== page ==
42% of India’s districts use 85% of its chemical fertilisers

Thursday 11 August 2016

A parliamentary standing committee blamed Agriculture Ministry’s skewed policy for the inequality in fertiliser usage

About 292 districts account for consumption of 85 per cent of all of the country’s fertilisers (Credit: iStock Images)

The parliamentary standing committee on agriculture has recommended formation of a “Pesticide Development Authority” to ensure balanced use of chemical fertilisers in the wake of declining agricultural productivity.

The 29th report, called “Impact of chemical fertilizers and Pesticides on agriculture and allied sectors in the country”, was tabled in Parliament by the committee. The 31-member-committee was constituted in 2014-15 and is headed by Bhartiya Janata Party MP Hukum Deo Narayan Yadav.

Quoting data from the beginning of the green revolution, the committee observed that decadal growth rate of agriculture has significantly decreased, from 8.37 per cent in 1960-70 to 2.61 per cent during 2000-2010.

The current growth rate will be unable to feed the country’s population by 2025. The country needs to produce 300 million metric tonnes (mmt) of grains against its current output of 253 mmt.

In its report, the committee pointed out the unequal use of fertilizers and pesticides in different regions and blamed it for decreasing soil fertility. Lack of awareness among farmers was cited as the reason for this imbalance.

According to the report, about 292 districts account for consumption of 85 per cent of all of the country’s fertilisers. Besides, there are discrepancies in the use of fertilisers on the basis of chemical ratios. The current comsumption ratio of nitrogen, phosphorus and potassium (NPK) is 6.7:2.4:1 against their desirable ratio of 4:2:1.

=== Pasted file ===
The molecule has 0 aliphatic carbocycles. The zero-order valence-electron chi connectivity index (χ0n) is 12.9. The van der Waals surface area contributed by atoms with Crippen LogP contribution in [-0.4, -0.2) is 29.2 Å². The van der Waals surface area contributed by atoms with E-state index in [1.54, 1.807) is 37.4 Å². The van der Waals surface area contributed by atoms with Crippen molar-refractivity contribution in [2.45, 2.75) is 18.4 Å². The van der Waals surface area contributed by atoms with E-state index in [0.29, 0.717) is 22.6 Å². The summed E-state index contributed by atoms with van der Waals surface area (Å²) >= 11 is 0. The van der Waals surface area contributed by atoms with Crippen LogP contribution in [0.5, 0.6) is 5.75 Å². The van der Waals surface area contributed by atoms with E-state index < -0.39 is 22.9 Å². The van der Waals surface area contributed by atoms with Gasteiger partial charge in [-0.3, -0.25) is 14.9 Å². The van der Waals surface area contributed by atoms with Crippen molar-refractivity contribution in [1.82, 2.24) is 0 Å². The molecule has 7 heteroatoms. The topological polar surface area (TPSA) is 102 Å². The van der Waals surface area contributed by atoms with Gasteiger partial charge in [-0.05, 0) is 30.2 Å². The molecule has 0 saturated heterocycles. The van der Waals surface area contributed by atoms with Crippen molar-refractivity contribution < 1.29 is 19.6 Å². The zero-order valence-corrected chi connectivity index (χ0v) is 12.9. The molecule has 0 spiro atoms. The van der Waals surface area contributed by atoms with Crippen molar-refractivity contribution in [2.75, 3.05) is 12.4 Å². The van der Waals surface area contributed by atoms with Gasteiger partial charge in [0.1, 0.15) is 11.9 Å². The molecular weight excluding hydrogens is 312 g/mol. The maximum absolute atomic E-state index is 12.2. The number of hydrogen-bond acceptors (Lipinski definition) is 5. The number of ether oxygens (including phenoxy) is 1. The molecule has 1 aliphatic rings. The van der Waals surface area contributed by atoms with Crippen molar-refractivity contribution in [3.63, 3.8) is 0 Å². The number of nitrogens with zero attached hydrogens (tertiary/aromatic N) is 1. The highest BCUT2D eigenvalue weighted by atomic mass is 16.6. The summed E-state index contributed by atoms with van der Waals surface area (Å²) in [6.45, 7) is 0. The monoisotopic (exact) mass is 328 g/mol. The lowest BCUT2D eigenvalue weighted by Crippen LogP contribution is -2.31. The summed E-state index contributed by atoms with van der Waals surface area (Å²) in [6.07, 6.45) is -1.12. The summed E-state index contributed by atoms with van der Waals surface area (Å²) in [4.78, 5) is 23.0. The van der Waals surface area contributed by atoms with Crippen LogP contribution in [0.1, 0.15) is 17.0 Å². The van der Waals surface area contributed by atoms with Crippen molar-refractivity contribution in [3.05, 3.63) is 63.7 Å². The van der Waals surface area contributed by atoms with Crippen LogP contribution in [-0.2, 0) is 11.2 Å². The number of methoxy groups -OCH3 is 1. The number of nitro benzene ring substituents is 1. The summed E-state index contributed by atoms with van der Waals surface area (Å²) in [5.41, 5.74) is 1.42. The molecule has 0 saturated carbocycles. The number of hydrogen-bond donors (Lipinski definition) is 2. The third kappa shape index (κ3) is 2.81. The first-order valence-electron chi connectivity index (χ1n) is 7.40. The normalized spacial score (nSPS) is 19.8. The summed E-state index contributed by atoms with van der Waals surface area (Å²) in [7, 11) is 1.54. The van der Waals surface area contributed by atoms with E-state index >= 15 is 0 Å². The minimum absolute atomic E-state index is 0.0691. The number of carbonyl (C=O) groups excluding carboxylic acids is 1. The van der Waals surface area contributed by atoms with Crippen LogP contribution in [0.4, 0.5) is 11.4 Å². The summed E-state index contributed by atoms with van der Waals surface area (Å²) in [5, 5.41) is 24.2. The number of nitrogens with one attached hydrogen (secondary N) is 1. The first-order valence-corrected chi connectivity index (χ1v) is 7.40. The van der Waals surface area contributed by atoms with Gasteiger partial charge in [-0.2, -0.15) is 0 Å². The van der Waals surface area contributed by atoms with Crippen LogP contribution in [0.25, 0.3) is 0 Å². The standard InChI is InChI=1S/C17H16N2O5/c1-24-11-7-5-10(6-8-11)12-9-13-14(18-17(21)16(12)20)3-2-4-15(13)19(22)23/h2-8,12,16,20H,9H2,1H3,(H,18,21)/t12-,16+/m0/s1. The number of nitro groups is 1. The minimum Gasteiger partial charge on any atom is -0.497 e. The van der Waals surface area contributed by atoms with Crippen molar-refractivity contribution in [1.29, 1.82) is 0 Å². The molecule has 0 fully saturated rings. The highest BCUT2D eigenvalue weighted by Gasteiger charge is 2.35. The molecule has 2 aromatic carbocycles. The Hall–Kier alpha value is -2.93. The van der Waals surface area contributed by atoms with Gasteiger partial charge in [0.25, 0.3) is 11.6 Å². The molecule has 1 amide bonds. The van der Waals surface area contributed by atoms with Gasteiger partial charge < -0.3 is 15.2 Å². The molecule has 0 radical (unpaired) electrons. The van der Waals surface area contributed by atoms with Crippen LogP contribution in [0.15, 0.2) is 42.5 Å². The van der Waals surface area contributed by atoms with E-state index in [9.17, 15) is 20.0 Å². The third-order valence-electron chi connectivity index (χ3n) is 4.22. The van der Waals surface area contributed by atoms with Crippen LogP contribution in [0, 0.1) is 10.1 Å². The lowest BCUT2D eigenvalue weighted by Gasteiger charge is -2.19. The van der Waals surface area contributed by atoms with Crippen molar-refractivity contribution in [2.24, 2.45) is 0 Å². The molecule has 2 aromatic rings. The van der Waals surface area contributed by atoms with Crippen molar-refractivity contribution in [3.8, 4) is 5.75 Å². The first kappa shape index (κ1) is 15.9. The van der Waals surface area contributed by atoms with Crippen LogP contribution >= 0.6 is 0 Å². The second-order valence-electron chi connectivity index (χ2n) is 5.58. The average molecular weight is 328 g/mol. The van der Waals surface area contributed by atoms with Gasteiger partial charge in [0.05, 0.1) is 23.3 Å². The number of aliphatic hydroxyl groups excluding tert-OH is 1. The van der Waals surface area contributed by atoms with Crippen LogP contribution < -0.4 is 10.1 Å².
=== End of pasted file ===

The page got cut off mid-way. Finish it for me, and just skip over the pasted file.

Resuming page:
The situation is grimmer in major agricultural states like Punjab and Haryana where NPK use ratios are as high as 31.4:8.0:1 and 27.7: 6.1:1 respectively.

The crop-wise usage pattern of fertilisers is highly uneven. They are used most in potato, sugarcane, cotton, wheat and paddy. Fertiliser use in some crops is more than double the requirement. 

The report blamed the Union Ministry of Agriculture's skewed subsidy policy for the problem.

It said, “The Secretary of Department of Agriculture, Cooperation and Farmers Welfare, skewed subsidy policy in favour of urea and high prices of other fertilisers are the real culprit behind the imbalanced use of fertilisers in the country.”

The committee also recommended revision of the existing fertiliser subsidy policy and promotion of organic fertilisers. It also asked to provide incentives for the use of bio-fertilisers.

The committee found that India does not have provisions for periodic scientific evaluation of pesticides that are being used. The Central Insecticide Board (CIB) does not conduct any research or study, but advises the government based on national and international information available. To overcome this, the committee recommended a separate authority.

The committee also recommended legal action for using banned pesticides like DDT for agriculture.

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  • I got valued inputs from this article and I have shared my views below.

    There is a need of awareness among the farmer about Organic fertilizer and also we have to consider the subsidy ratio, it means, for organic fertilizer we can allot more subsidies to rural farmers. For that, it will help us to reduce the chemical fertilizers ratio gradually.

    Organic fertilizer as well as chemical fertilizer: People are chance to think that there might be a productivity loss, if they go with organic fertilizers. Relating this, we have to invest more in Research and Development activities, and We should provide a result oriented demonstration to the farmers. The positive result should force the farmers to use organic fertilizers by nature.

    Posted by: Dr S Palanivel | 9 months ago | Reply
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